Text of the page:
A state district judge said on Wednesday that he would move forward with an order to reduce restrictions on voting by mail in Texas in connection with the new corona virus pandemic.
After conducting a video conference in a lawsuit filed by Democrats and state civic organizations, Judge Tim Sulak told lawyers that he would issue a temporary order allowing all voters at risk of being exposed to the corona virus if they directly chose to request an incoming letter. Voting under a portion of the Texas election code allows voting that is not present to voters who cite defects. The verdict, which will almost certainly be appealed by the state, could greatly expand the number of voters who cast ballots by letter in the second round of elections next July.
(Sulak signs official order on Friday to enable voters to request ballots during a coronavirus pandemic by citing disability qualifications permitted in the Texas election code.)
Until now, voting by mail is still limited in the state. Texas citizens who seek absentee ballots that they can fill out at home and send letters must be 65 years of age or older, disabled or sick, leave the area during the election period, or be locked up in prison.
The Texas election code defines disability as “a disease or physical condition” that prevents voters from appearing themselves without the risk of “hurting voter health.” Citing ambiguity in state law about what qualifies as flawed, Sulak agrees that current qualifications can apply to every voter in Texas. The official order has not yet been issued.
The debate about expanding balloting during the coronavirus pandemic has emerged as the latest political fault line between Texas Democrats and Republicans, who have opposed easing qualifications for ballot papers.
The ruling was a temporary victory for the plaintiff coalition who brought legal challenges asking the court to clarify the election code. The lawsuit was filed by the Texas Democratic Party and two individual voters under the age of 65 who will try to vote by letter bearing in mind the state of the coronavirus outbreak. They then joined a third individual voter and non-profit organization focused on civic engagement, including League of Women Voters of Texas and Texas MOVE.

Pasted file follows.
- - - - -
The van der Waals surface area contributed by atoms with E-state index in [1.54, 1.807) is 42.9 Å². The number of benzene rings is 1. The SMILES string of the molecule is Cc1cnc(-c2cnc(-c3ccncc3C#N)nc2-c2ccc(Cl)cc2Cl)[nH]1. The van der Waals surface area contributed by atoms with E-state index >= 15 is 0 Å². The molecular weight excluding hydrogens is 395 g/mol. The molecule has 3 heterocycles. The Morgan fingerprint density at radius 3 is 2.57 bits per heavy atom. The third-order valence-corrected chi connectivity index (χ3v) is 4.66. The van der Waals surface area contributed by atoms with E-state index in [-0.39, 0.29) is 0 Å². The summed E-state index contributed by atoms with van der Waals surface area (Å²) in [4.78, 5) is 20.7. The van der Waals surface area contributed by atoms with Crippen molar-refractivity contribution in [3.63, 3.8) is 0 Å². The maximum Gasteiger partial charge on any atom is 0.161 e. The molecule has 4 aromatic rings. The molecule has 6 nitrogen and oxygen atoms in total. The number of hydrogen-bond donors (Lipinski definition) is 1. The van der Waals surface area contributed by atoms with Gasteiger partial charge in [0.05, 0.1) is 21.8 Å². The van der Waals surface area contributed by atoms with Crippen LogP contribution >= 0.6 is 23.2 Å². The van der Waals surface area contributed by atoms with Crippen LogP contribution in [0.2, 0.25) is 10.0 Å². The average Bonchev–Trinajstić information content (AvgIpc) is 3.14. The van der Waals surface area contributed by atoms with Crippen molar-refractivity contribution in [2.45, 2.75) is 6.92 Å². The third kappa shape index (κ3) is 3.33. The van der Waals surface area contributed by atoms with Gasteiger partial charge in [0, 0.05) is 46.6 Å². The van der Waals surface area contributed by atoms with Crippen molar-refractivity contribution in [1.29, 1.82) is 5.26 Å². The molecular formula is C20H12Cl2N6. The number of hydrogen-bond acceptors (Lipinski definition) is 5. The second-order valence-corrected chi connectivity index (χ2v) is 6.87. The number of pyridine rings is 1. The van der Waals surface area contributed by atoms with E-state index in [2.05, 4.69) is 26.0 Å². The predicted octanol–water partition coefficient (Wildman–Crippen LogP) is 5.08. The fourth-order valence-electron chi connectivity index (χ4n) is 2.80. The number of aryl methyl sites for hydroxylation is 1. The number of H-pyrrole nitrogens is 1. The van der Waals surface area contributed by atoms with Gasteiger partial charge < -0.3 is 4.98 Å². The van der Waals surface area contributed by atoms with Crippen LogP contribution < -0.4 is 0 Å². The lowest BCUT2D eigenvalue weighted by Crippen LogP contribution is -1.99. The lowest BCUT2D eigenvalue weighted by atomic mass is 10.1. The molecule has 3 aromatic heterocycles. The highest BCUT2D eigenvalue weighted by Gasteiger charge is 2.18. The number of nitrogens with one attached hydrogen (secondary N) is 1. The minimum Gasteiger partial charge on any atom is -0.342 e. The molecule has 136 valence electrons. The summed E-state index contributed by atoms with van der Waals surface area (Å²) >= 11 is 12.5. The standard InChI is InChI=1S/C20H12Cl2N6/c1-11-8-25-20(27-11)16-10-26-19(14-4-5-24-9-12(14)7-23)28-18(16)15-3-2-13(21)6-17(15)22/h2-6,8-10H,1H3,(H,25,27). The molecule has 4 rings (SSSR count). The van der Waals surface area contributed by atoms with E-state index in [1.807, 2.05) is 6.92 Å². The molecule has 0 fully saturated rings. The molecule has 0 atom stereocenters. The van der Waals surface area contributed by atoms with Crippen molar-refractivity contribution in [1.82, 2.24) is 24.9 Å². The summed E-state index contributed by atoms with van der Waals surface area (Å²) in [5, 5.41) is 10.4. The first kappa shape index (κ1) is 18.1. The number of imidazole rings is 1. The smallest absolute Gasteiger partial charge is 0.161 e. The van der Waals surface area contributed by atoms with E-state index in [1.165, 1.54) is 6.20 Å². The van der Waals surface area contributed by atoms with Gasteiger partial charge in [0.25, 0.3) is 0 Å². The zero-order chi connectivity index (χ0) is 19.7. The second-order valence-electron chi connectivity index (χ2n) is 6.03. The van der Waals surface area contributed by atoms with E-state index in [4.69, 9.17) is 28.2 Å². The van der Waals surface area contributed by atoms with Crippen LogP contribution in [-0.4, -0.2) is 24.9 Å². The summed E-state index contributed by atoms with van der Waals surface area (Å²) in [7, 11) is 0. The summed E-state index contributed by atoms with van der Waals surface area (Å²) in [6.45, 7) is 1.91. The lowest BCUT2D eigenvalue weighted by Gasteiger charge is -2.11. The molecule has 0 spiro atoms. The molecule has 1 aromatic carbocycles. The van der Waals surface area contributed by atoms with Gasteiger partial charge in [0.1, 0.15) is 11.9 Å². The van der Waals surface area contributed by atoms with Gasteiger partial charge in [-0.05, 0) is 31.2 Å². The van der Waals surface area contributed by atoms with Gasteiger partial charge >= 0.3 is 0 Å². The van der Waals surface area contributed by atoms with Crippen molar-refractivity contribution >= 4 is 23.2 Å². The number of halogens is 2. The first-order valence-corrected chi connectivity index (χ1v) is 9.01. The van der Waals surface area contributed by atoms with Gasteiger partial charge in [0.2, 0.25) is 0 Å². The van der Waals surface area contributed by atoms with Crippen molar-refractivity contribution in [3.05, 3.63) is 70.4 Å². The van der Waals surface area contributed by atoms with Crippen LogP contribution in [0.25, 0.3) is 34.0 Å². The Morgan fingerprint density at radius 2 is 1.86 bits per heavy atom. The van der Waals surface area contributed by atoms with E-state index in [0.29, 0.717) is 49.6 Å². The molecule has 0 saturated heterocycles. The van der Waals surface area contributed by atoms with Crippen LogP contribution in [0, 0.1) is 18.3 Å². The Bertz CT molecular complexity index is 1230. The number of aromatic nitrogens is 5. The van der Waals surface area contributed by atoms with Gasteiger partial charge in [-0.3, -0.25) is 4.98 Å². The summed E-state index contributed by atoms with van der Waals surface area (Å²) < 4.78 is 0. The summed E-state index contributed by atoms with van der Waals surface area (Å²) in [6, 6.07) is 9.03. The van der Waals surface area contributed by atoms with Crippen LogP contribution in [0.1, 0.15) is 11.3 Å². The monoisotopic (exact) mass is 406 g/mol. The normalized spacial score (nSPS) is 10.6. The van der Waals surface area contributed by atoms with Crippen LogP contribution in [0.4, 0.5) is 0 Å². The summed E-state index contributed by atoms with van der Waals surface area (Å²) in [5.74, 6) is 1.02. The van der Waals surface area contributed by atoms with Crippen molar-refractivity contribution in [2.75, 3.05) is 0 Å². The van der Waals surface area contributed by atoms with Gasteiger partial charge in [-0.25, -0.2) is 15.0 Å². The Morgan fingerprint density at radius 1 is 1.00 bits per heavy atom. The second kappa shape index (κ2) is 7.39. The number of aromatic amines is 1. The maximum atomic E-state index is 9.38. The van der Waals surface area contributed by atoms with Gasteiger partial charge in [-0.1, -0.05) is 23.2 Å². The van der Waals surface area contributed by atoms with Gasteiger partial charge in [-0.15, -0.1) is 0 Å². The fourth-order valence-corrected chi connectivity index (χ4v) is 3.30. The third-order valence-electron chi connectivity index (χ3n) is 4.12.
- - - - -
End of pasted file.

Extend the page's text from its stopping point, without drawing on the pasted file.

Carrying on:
“Just as public health experts tell us that we must reduce the curve, reduce the demand for hospital beds and ventilators, we must also reduce the demand for direct selection of people as a matter of practicality, as a matter of public health, and fortunately state law allows for that, “said Chad Dunn, a plaintiff’s lawyer in opening the argument.
During the trial, the plaintiffs offered two expert witnesses – a local doctor and an epidemiologist – who testified about the risk of future virus transmission by direct vote. Meanwhile, the risks associated with ballot papers “can be ignored,” said Catherine Troisi, an epidemiologist at the University of Texas Health Sciences Center at the Houston School of Public Health.
The Texas attorney general’s office, which intervened in the case, denied the expansion, claiming the disability qualification by mail applies to voters who already have “illness or physical conditions” and not those who are afraid of contracting the disease “whether it be COVID-19 or flu seasonal. ”
Just as the hearing closed, the Texas Attorney General Ken Paxton make public become “Informal Advice Letter” which further clarifies what is expected to be a protracted court battle to expand the ballot by post ahead of the second round and November elections.
Paxton stated that a person’s fear of contracting a virus was not enough to meet the definition of disability to qualify for ballots, and those who advised voters to submit ballots based on fear could be prosecuted criminally.
“Disability-based ballots are specifically provided to those who are legally ill and cannot vote directly without needing help or endangering their health,” Paxton said in a statement late Wednesday. “The fear of contracting COVID-19 is not the same as a disease or physical condition as required by national law.”
Disclosure: League of Women Voters, MOVE Texas and the University of Texas have become financial backers of The Texas Tribune, a non-profit, non-partisan news organization funded in part by donations from members, foundations and corporate sponsors. Financial supporters do not play a role in Tribune journalism. Find the complete list here.
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